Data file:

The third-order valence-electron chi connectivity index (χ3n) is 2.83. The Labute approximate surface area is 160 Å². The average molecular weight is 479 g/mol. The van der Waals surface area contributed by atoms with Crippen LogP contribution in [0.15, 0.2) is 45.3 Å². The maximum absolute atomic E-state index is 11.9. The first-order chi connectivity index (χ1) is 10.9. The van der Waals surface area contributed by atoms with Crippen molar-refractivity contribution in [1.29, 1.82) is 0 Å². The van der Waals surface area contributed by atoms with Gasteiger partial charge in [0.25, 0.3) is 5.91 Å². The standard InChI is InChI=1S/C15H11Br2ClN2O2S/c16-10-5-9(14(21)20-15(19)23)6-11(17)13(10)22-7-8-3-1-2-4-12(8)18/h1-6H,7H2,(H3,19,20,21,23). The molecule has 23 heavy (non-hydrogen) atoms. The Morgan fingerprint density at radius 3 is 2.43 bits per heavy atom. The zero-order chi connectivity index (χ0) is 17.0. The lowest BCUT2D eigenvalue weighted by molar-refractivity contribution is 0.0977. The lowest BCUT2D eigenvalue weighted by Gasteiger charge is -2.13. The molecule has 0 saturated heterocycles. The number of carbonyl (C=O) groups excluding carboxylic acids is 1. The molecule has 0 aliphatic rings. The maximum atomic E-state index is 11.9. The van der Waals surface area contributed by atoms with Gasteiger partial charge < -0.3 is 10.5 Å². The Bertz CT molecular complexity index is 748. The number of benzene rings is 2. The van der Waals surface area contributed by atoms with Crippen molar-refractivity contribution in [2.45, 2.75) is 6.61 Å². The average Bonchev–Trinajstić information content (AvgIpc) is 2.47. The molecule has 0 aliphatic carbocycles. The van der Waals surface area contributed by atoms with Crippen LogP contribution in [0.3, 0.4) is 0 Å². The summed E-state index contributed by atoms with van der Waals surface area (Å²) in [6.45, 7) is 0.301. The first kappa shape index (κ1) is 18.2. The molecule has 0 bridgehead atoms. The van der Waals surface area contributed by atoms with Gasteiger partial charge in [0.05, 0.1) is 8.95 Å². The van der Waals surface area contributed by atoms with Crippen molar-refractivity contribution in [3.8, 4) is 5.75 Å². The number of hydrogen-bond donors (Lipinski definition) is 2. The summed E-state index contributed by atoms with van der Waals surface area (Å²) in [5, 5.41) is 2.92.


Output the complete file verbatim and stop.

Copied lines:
The third-order valence-electron chi connectivity index (χ3n) is 2.83. The Labute approximate surface area is 160 Å². The average molecular weight is 479 g/mol. The van der Waals surface area contributed by atoms with Crippen LogP contribution in [0.15, 0.2) is 45.3 Å². The maximum absolute atomic E-state index is 11.9. The first-order chi connectivity index (χ1) is 10.9. The van der Waals surface area contributed by atoms with Crippen molar-refractivity contribution in [1.29, 1.82) is 0 Å². The van der Waals surface area contributed by atoms with Gasteiger partial charge in [0.25, 0.3) is 5.91 Å². The standard InChI is InChI=1S/C15H11Br2ClN2O2S/c16-10-5-9(14(21)20-15(19)23)6-11(17)13(10)22-7-8-3-1-2-4-12(8)18/h1-6H,7H2,(H3,19,20,21,23). The molecule has 23 heavy (non-hydrogen) atoms. The Morgan fingerprint density at radius 3 is 2.43 bits per heavy atom. The zero-order chi connectivity index (χ0) is 17.0. The lowest BCUT2D eigenvalue weighted by molar-refractivity contribution is 0.0977. The lowest BCUT2D eigenvalue weighted by Gasteiger charge is -2.13. The molecule has 0 saturated heterocycles. The number of carbonyl (C=O) groups excluding carboxylic acids is 1. The molecule has 0 aliphatic rings. The maximum atomic E-state index is 11.9. The van der Waals surface area contributed by atoms with Gasteiger partial charge < -0.3 is 10.5 Å². The Bertz CT molecular complexity index is 748. The number of benzene rings is 2. The van der Waals surface area contributed by atoms with Crippen molar-refractivity contribution in [2.45, 2.75) is 6.61 Å². The average Bonchev–Trinajstić information content (AvgIpc) is 2.47. The molecule has 0 aliphatic carbocycles. The van der Waals surface area contributed by atoms with Crippen LogP contribution in [0.3, 0.4) is 0 Å². The summed E-state index contributed by atoms with van der Waals surface area (Å²) in [6.45, 7) is 0.301. The first kappa shape index (κ1) is 18.2. The molecule has 0 bridgehead atoms. The van der Waals surface area contributed by atoms with Gasteiger partial charge in [0.05, 0.1) is 8.95 Å². The van der Waals surface area contributed by atoms with Crippen molar-refractivity contribution in [3.8, 4) is 5.75 Å². The number of hydrogen-bond donors (Lipinski definition) is 2. The summed E-state index contributed by atoms with van der Waals surface area (Å²) in [5, 5.41) is 2.92.